Understanding the Power of Citation Data

Because it takes a lot to become a Nobel Prize winner, we want to celebrate all of Alfred G. Gilman’s work leading up to his 1994 shared Nobel in Physiology or Medicine. Numerous studies in the past three decades have shown a strong correlation between citations in the literature and peer esteem, often reflected in professional awards, such as the Nobel Prize. Citations have been likened to repayments of intellectual debts, so persons who have accumulated such credits from their peers are often those whom these peers nominate for prizes and other honors. Eugene Garfield, founder of the Science Citation Index database more than half a century ago—what is now known as the Web of ScienceTM – studied the correlation between high citation frequency and the receipt of prestigious prizes, especially the Nobel. Let’s take a look to see how A.G. Gilman’s papers have performed prior to his Nobel Prize.

scopus comparison

With the award received in 1994, we can quickly gather from the Web of Science (Image 1) that a majority of citations to Gilman’s work were recorded in publications prior to 1994. Although his work is still highly cited thereafter, we see a slight drop in citations after the Nobel Prize. This is in sharp contrast to the information from Scopus (Image 2), showing the bulk of papers citing Gilman’s work to be after his Nobel Prize. As we can see, the results of the analysis are directly impacted by the quality and consistency of the source data.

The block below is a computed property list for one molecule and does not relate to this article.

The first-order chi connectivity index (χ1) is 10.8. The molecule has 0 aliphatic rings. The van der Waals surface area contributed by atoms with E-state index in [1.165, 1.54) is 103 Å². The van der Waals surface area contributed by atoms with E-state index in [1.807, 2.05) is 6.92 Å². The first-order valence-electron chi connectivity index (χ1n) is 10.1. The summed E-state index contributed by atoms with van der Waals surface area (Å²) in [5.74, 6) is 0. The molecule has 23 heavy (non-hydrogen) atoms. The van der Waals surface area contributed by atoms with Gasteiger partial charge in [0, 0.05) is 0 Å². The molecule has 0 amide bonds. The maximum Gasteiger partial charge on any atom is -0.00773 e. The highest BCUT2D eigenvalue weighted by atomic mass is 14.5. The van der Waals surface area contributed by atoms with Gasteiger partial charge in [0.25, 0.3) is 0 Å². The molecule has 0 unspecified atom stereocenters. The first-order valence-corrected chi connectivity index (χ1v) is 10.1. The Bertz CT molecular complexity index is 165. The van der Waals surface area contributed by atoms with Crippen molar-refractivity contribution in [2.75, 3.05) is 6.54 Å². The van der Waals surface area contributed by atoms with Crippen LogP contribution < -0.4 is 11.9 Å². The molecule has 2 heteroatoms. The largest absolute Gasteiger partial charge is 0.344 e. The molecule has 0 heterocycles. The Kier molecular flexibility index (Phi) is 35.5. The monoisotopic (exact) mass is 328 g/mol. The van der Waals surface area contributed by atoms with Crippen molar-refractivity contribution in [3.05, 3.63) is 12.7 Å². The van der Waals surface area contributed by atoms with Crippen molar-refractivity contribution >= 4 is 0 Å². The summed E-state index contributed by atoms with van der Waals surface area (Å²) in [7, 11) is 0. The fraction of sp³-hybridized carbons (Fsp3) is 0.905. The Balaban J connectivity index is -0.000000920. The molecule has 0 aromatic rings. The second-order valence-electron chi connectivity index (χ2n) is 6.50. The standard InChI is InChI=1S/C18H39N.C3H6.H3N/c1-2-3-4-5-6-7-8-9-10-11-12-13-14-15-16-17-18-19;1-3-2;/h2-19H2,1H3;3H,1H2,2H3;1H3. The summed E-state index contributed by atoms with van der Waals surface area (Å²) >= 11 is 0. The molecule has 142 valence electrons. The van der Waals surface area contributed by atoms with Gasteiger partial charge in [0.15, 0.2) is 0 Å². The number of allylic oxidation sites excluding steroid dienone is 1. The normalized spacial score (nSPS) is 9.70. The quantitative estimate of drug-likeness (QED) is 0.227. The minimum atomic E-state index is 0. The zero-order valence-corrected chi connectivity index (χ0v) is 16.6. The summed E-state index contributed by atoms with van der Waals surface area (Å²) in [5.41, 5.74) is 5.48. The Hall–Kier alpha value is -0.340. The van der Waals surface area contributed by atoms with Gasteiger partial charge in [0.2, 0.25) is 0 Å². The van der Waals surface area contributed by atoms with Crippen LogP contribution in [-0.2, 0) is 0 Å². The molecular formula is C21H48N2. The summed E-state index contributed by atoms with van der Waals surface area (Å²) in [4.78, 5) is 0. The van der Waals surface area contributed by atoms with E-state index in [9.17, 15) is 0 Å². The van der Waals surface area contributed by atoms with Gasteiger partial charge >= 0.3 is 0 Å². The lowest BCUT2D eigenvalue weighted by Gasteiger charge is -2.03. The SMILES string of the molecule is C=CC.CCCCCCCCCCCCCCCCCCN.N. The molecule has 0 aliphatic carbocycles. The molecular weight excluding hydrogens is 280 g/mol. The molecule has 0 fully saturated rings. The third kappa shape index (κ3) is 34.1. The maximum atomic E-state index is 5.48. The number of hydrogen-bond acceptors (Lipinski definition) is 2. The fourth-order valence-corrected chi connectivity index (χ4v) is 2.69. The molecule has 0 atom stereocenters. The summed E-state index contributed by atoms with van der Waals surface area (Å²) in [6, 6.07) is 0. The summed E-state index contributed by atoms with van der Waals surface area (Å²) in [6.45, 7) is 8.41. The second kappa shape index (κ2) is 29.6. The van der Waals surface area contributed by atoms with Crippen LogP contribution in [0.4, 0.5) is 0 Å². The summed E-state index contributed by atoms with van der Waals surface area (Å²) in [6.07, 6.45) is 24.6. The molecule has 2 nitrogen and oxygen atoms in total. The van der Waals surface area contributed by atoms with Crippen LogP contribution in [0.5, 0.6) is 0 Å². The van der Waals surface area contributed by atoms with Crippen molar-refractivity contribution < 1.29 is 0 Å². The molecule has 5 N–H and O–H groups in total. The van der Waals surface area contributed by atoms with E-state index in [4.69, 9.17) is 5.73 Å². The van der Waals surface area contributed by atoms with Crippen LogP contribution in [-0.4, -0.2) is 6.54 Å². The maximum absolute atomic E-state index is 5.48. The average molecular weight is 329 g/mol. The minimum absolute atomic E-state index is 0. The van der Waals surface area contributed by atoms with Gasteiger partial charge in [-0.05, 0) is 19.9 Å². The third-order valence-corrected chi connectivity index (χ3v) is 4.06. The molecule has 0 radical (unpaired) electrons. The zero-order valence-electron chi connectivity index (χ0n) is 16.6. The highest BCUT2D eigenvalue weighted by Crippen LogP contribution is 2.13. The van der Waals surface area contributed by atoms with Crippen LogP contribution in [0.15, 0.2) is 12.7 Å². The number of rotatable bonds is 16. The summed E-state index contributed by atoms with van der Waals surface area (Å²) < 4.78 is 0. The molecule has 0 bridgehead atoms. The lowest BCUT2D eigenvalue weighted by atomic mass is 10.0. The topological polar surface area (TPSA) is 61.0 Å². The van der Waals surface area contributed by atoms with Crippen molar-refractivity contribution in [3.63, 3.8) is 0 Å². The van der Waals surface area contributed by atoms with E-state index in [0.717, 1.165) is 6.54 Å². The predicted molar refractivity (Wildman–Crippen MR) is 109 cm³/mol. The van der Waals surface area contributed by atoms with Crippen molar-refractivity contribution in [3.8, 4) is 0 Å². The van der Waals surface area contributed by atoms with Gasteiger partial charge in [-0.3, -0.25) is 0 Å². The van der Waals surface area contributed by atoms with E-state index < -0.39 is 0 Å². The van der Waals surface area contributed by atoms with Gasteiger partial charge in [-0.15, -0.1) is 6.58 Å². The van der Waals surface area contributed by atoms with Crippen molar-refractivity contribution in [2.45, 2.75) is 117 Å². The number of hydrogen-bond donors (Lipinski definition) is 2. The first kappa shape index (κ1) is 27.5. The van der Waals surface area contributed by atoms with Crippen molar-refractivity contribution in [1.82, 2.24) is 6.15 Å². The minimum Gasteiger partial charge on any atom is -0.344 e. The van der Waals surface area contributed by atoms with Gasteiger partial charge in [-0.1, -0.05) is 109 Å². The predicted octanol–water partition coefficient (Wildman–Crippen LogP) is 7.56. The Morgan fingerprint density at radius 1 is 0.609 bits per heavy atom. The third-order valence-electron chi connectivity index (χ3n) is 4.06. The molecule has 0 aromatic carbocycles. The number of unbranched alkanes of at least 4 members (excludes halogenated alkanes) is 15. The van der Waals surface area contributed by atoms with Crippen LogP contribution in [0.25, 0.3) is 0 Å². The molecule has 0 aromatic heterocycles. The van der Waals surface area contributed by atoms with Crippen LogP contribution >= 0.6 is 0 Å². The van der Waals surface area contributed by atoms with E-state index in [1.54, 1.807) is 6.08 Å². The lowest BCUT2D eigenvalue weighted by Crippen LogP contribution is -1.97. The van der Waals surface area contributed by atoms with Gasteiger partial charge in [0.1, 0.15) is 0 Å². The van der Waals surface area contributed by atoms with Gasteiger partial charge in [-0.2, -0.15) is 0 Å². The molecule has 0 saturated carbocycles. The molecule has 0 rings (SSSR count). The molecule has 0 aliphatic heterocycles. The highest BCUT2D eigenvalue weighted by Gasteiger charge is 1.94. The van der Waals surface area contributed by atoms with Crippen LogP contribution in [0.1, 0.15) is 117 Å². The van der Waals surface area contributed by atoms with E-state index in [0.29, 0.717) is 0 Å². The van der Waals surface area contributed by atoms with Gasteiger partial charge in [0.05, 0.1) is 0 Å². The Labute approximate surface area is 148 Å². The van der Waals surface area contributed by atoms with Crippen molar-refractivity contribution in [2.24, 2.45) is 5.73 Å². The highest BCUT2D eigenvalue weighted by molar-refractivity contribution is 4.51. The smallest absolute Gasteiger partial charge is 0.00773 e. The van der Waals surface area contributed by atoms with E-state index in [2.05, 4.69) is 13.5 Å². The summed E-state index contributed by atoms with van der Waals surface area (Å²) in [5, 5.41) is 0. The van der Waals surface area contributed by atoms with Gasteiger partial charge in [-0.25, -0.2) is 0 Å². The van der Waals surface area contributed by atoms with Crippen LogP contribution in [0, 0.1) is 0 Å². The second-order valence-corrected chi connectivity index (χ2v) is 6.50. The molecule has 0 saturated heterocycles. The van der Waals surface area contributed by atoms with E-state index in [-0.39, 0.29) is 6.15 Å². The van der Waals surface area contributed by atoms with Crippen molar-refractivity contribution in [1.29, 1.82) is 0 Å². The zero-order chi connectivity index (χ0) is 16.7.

The concept behind citation indexing is fundamentally simple. By recognizing that the value of information is determined by those who use it, what better way to measure the quality of the work than by measuring the impact it makes on the community at large.

As a true citation index, Web of Science indexes all cited references from every item in every journal covered, whether or not the cited work is also covered as a source publication. And with over 1 billion cited references in Web of Science, see how you can trace the progression of an idea and its impact over the years.